Book Review: Alpha Rising

Alpha Rising (Duke, Book 1)

Scavola

An erotic drama, with laughter and tears, his story will touch you, and have you touching yourself.

Two worlds collide as Duke has to tell his boyfriend Mike his secret, that not only can he change into a black German Shepherd, but also that the Irish Setter he brought home from his family vacation is actually his lover Rourke.

Rourke, a ‘purist’, his primitive people brutalized him for being gay. By becoming his ‘Alpha’, Duke rescued him, but to remain an ‘Alpha’ Duke has to lead a pack. The machinations of the ‘purists’ not only lead Duke to gather a pack, but also to take action that will have far-reaching ramifications.

For Rourke’s sake, Duke has to tell Mike his secret, to do so, they have to mate. Their love on the line, the real threat comes from within, as another competes for Duke’s affection.

Animal experimentation, a knife-wielding homophobe, the local whore, and an ailing grandparent, who has to pass along his gift of ‘change’, add to his troubles, but a hundred year old tortoise with a secret saves the day.

This is most certainly the deepest I’ve gone into the world of shifter erotica.  (I previously read Within the Mists by Jude Johnson and Mind Magic by Poppy Dennison, but Alpha Rising certainly goes further in the shifter capacity and further in the shifter/non-shifter sex.)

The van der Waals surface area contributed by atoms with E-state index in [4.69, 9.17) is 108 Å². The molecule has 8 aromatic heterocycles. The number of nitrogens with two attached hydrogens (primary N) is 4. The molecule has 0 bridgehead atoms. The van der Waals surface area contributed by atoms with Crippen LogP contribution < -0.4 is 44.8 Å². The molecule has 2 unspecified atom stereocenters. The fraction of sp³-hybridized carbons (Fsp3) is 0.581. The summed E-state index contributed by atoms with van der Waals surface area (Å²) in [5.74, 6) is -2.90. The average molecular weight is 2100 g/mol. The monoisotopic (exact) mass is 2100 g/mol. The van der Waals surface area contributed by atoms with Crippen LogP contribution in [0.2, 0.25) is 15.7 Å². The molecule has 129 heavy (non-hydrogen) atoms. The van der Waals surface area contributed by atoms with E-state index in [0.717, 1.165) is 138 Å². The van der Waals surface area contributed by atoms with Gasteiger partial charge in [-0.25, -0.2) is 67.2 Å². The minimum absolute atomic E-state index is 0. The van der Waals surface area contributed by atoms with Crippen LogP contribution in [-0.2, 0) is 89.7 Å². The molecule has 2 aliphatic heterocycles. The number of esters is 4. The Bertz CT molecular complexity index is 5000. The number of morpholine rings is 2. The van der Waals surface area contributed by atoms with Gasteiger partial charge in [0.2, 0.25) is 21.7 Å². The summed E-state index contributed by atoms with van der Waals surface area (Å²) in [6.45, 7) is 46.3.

Duke, the narrator, has a casual and light-hearted approach, which makes this an easy-to-get-into novel.  Quite a bit is explained about shifters to allow a genre-newbie to catch up, but the explanations would not be intrusive for the die-hard shifter fan.  The erotic scenes are frequent and intense, adding a fun heat to the novel.

What I found perhaps most interesting in Alpha Rising is the fluidity of love, sex, and affection.  At the core is Duke and Mike, a couple who have been together for years and years, but there are a handful of other guys thrown into the, *ahem*, dogpile.  🙂  Perhaps this is a trait that carries over from most of the characters being dogs in their animal states — all of the male characters sleep together like a litter of puppies.  As such, with that closeness, there are numerous touches, caresses, and, well, dirtier things too.  It was really nice to read about a fluidity of affection that didn’t incite jealousy and drama.

The story Scavola is large and complex, but the easy-flowing narrative and likeable characters make the read an enjoyable diversion to my day.

Advertisements

Leave a comment

Filed under Book Reviews, Reading

Leave a Reply

Fill in your details below or click an icon to log in:

WordPress.com Logo

You are commenting using your WordPress.com account. Log Out / Change )

Twitter picture

You are commenting using your Twitter account. Log Out / Change )

Facebook photo

You are commenting using your Facebook account. Log Out / Change )

Google+ photo

You are commenting using your Google+ account. Log Out / Change )

Connecting to %s